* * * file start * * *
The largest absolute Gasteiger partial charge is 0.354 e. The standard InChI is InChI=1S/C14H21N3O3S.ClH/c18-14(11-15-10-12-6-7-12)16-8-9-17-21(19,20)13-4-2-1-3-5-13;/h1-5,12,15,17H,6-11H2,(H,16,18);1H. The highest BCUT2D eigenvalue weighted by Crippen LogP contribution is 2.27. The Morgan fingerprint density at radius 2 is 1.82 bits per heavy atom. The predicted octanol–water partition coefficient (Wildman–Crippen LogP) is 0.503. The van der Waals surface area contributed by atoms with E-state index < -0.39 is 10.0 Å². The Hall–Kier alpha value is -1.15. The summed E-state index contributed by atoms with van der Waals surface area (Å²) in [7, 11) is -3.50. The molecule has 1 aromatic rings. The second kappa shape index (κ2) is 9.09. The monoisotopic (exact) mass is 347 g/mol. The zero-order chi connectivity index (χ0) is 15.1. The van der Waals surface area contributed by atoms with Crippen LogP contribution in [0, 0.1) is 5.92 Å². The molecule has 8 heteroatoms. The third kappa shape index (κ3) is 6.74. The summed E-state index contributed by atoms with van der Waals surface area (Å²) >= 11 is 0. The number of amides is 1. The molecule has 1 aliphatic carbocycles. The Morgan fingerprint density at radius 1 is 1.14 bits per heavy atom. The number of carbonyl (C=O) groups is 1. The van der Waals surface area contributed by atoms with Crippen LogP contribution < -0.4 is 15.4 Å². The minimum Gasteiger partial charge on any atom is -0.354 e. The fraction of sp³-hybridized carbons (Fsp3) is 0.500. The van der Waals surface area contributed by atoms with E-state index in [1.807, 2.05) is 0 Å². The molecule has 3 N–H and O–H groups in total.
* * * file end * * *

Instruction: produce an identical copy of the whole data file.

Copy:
The largest absolute Gasteiger partial charge is 0.354 e. The standard InChI is InChI=1S/C14H21N3O3S.ClH/c18-14(11-15-10-12-6-7-12)16-8-9-17-21(19,20)13-4-2-1-3-5-13;/h1-5,12,15,17H,6-11H2,(H,16,18);1H. The highest BCUT2D eigenvalue weighted by Crippen LogP contribution is 2.27. The Morgan fingerprint density at radius 2 is 1.82 bits per heavy atom. The predicted octanol–water partition coefficient (Wildman–Crippen LogP) is 0.503. The van der Waals surface area contributed by atoms with E-state index < -0.39 is 10.0 Å². The Hall–Kier alpha value is -1.15. The summed E-state index contributed by atoms with van der Waals surface area (Å²) in [7, 11) is -3.50. The molecule has 1 aromatic rings. The second kappa shape index (κ2) is 9.09. The monoisotopic (exact) mass is 347 g/mol. The zero-order chi connectivity index (χ0) is 15.1. The van der Waals surface area contributed by atoms with Crippen LogP contribution in [0, 0.1) is 5.92 Å². The molecule has 8 heteroatoms. The third kappa shape index (κ3) is 6.74. The summed E-state index contributed by atoms with van der Waals surface area (Å²) >= 11 is 0. The number of amides is 1. The molecule has 1 aliphatic carbocycles. The Morgan fingerprint density at radius 1 is 1.14 bits per heavy atom. The number of carbonyl (C=O) groups is 1. The van der Waals surface area contributed by atoms with Crippen LogP contribution < -0.4 is 15.4 Å². The minimum Gasteiger partial charge on any atom is -0.354 e. The fraction of sp³-hybridized carbons (Fsp3) is 0.500. The van der Waals surface area contributed by atoms with E-state index in [1.807, 2.05) is 0 Å². The molecule has 3 N–H and O–H groups in total.